Read our review of Pokémon Shield, a great addition to the ongoing creature catching series.
Pokémon Sword and Shield represent Game Freak’s eighth generation of Pokémon, as well as the first main series Pokémon game to make its way to home consoles. Sure, we have been given the Stadium and Colosseum series in the past, and Let’s Go got us closer, but Sword and Shield are truly meant to take console gamers on a more traditional Pokémon adventure. But is it an adventure worth taking?
Sword and Shield start off in the picturesque, UK-esque, Galar region. Apart from the change in locale, I was presented with pretty standard Pokémon fare. Following creation of my character, the game opens up with a cinematic showing the current champion, Leon, entering his latest battle to great fanfare and excitement. Immediately following, the player’s friend Hop, hops into the room and convinces you to join him in welcoming his brother, champion Leon, back home. Rather than immediately meeting with a professor, the player meeting with Leon serves as the impetus for your Pokémon adventure, even down to Leon offering you your first Pokémon. Cue the standard go-tell-your-mom-you-are-going-on-an-adventure sequence, followed by meeting with Hop and venturing forth.
Speaking of Hop, not quite sure how I felt about that friend/rival dynamic. Sure, past generations have all featured either a friend/rival in some fashion, but Hop seems to go above and beyond in so many ways. He seemed to pop up tremendously more often than the rivals in previous games. Of course, it may have actually been the same frequency, but given how hyper and over the top everything Hop did and said was, it seemed more overwhelming than it should have been. He turned any and everything he could into a race and I quickly lost count of how often he bragged about being the next champion. It made things a bit awkward when everyone would focus praise on myself as the player rather than Hop, though I think he was clueless enough that it didn’t really matter.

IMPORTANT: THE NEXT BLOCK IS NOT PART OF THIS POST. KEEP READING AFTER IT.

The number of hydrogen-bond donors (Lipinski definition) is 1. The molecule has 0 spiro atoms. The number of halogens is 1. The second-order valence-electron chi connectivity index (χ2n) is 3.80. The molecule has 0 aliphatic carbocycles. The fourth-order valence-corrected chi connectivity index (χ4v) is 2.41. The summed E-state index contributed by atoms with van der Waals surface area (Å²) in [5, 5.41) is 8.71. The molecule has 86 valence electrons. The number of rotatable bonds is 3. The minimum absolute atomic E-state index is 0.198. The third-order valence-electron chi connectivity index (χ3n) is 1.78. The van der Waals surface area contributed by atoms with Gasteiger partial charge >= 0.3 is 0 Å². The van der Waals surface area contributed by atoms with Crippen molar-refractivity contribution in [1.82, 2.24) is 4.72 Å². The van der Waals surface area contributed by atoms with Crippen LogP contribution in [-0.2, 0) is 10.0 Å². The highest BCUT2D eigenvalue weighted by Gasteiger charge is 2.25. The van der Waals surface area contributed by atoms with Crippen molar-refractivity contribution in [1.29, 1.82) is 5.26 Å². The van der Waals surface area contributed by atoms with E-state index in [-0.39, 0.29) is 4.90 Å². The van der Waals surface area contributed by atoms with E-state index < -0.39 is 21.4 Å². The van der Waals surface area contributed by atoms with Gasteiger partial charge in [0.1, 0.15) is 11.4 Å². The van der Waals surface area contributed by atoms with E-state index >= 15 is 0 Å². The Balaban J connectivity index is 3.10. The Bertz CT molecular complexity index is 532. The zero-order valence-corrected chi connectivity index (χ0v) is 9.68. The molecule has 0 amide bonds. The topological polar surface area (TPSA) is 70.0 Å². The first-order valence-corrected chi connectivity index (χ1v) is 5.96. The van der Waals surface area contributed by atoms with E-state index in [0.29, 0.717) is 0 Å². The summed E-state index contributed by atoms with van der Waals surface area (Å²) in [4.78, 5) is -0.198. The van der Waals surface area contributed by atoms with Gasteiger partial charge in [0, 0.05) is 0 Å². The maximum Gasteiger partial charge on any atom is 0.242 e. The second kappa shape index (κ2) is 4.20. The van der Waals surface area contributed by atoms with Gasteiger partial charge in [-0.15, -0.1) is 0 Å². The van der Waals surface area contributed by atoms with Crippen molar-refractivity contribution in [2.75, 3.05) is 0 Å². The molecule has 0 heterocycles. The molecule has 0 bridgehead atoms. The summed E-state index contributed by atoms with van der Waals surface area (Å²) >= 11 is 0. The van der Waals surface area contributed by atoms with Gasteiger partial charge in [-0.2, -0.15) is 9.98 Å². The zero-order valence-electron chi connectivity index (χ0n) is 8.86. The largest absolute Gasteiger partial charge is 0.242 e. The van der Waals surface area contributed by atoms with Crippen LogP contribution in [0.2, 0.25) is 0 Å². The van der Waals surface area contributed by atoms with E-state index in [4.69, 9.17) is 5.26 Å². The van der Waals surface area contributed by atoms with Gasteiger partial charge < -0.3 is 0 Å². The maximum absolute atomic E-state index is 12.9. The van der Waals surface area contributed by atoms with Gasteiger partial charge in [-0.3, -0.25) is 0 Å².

While the story itself was not monumentally revolutionary, there were changes throughout that helped to spice things up enough to keep me engaged. The central process of traveling the region to defeat gym leaders remains, though the addition of gym missions were new. Each gym’s theme influences the mission, such as having to redirect water flows in the water-type gym, or racing against other trainers in a heated competition to defeat or collect Pokémon in the fire-type gym. Completing each gym mission is required to challenge the gym leaders, subsequently furthering your path to reach the championship.
Another interesting addition, given that the gym challenge is more related to a sports-based tournament this time around, is the addition of fellow gym challengers throughout the game. Instead of just feeling like a solo-trainer traveling around gathering badges, meeting with and sometimes battling with fellow gym challengers was a nice change. And, given the fact that there is no Elite Four to look forward to in Sword and Shield, it is at least good that some more personality has been written into the gym championship process.